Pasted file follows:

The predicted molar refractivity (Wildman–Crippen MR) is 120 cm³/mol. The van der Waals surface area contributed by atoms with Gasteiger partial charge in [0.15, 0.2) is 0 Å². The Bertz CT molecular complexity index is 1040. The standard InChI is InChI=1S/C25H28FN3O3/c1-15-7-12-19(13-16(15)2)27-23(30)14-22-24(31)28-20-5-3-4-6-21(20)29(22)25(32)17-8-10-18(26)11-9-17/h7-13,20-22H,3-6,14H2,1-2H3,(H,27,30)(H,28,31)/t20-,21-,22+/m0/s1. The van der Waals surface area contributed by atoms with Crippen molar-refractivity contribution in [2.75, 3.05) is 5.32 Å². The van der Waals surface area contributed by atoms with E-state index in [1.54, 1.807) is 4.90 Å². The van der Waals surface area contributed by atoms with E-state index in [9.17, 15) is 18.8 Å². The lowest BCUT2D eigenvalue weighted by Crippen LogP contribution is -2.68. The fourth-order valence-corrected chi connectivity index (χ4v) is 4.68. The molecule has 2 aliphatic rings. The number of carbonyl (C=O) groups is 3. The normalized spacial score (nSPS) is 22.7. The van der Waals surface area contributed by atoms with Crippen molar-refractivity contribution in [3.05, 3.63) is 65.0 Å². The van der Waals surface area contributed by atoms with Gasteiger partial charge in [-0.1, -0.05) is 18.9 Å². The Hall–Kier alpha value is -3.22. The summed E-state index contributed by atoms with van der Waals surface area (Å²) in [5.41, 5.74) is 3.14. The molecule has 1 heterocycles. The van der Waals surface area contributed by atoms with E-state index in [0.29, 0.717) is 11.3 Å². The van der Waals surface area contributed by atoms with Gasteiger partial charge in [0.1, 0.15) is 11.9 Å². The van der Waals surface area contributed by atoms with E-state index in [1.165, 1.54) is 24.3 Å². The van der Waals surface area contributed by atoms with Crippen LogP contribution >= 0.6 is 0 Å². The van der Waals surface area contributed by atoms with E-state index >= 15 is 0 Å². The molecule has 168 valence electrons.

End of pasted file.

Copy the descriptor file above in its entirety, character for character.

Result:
The predicted molar refractivity (Wildman–Crippen MR) is 120 cm³/mol. The van der Waals surface area contributed by atoms with Gasteiger partial charge in [0.15, 0.2) is 0 Å². The Bertz CT molecular complexity index is 1040. The standard InChI is InChI=1S/C25H28FN3O3/c1-15-7-12-19(13-16(15)2)27-23(30)14-22-24(31)28-20-5-3-4-6-21(20)29(22)25(32)17-8-10-18(26)11-9-17/h7-13,20-22H,3-6,14H2,1-2H3,(H,27,30)(H,28,31)/t20-,21-,22+/m0/s1. The van der Waals surface area contributed by atoms with Crippen molar-refractivity contribution in [2.75, 3.05) is 5.32 Å². The van der Waals surface area contributed by atoms with E-state index in [1.54, 1.807) is 4.90 Å². The van der Waals surface area contributed by atoms with E-state index in [9.17, 15) is 18.8 Å². The lowest BCUT2D eigenvalue weighted by Crippen LogP contribution is -2.68. The fourth-order valence-corrected chi connectivity index (χ4v) is 4.68. The molecule has 2 aliphatic rings. The number of carbonyl (C=O) groups is 3. The normalized spacial score (nSPS) is 22.7. The van der Waals surface area contributed by atoms with Crippen molar-refractivity contribution in [3.05, 3.63) is 65.0 Å². The van der Waals surface area contributed by atoms with Gasteiger partial charge in [-0.1, -0.05) is 18.9 Å². The Hall–Kier alpha value is -3.22. The summed E-state index contributed by atoms with van der Waals surface area (Å²) in [5.41, 5.74) is 3.14. The molecule has 1 heterocycles. The van der Waals surface area contributed by atoms with E-state index in [0.29, 0.717) is 11.3 Å². The van der Waals surface area contributed by atoms with Gasteiger partial charge in [0.1, 0.15) is 11.9 Å². The van der Waals surface area contributed by atoms with E-state index in [1.165, 1.54) is 24.3 Å². The van der Waals surface area contributed by atoms with Crippen LogP contribution >= 0.6 is 0 Å². The van der Waals surface area contributed by atoms with E-state index >= 15 is 0 Å². The molecule has 168 valence electrons.